As the days stretch on from election day, things are starting to get ugly in the remaining unconceded House races.
In Florida, the secretary of state has certified Republican Vern Buchanan as the winner of Rep. Katherine Harris's former seat over Democratic candidate Christine Jennings. Jennings and several organizations filed suit for a new election after 18,000 ballots turned up with no vote cast in the U.S. House race, far in excess of the 339 vote difference in the race. For more, check out this great Associated Press piece that details, among other things, how the electronic voting machines at the heart of the dispute were praised by Harris as a "model for the nation" back in 2001. Oh, and both campaigns are still raising money to defray the costs of the legal fight.
In North Carolina, Republican Rep. Robin Hayes is calling on Democratic challenger Larry Kissell to concede after the offical count and the machine recount both showed Hayes leading Kissell, albeit by less than one percent. Kissel, however, is taking the option allowed to him under state law in less-than-one-percent margins for a hand recount.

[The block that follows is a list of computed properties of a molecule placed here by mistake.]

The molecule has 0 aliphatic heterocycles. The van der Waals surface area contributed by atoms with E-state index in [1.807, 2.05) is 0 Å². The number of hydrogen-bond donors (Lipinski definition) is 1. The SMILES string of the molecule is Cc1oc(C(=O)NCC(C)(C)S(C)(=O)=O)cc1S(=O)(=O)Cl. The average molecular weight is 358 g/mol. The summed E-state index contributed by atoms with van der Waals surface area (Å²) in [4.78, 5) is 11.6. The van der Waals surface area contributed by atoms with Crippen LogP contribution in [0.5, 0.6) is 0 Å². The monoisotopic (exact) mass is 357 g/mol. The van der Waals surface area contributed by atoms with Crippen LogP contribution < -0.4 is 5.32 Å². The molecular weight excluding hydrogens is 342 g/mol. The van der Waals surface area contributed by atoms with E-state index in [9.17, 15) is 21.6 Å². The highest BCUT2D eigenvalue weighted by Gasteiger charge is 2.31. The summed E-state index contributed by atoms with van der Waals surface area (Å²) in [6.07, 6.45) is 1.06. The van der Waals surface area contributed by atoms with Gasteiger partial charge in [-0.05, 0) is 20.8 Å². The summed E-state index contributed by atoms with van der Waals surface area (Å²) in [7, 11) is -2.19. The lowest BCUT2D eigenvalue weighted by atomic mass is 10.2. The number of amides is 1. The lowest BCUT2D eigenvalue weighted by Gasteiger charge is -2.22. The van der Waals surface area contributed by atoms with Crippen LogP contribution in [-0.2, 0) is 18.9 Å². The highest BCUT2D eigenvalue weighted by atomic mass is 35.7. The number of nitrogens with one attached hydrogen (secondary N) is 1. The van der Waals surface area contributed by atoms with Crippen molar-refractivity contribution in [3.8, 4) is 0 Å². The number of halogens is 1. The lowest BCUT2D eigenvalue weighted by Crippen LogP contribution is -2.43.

Finally, two races were decided on Tuesday when two Democratic challengers conceded to the Republican incumbents. Rep. Jean Schmidt (R-Ohio) fended off a challenge by Democrat Victoria Wells Wulsin by about 3,200 votes and Rep. Heather Wilson (R-N.M.) beat Democratic challenger Patricia Madrid by 875 votes.
This leaves three races:
- Ohio's last uncalled race is still a toss-up between incumbent Republican Rep. Deborah Pryce and Democratic challenger Mary Jo Kilroy.
- Incumbent Rep. Henry Bonilla (R-Texas) will face former Democratic Rep. Ciro D. Rodriguez in a runoff this month. The runoff is due to a court decision that threw out Bonilla's district, which was redrawn under a 2003 plan drawn up by former Rep. Tom DeLay. Bonilla failed to win the race outright and faces the runoff due to the primary elections being nullified as part of the court decision.
- Incumbent Rep. William Jefferson (D-La.) will face Democratic challenger Karen Carter in a runoff on December 9th. Under Louisiana's election system, the November elections are wide-open to all candidates and a runoff occurs if no one captures 50 percent of the vote.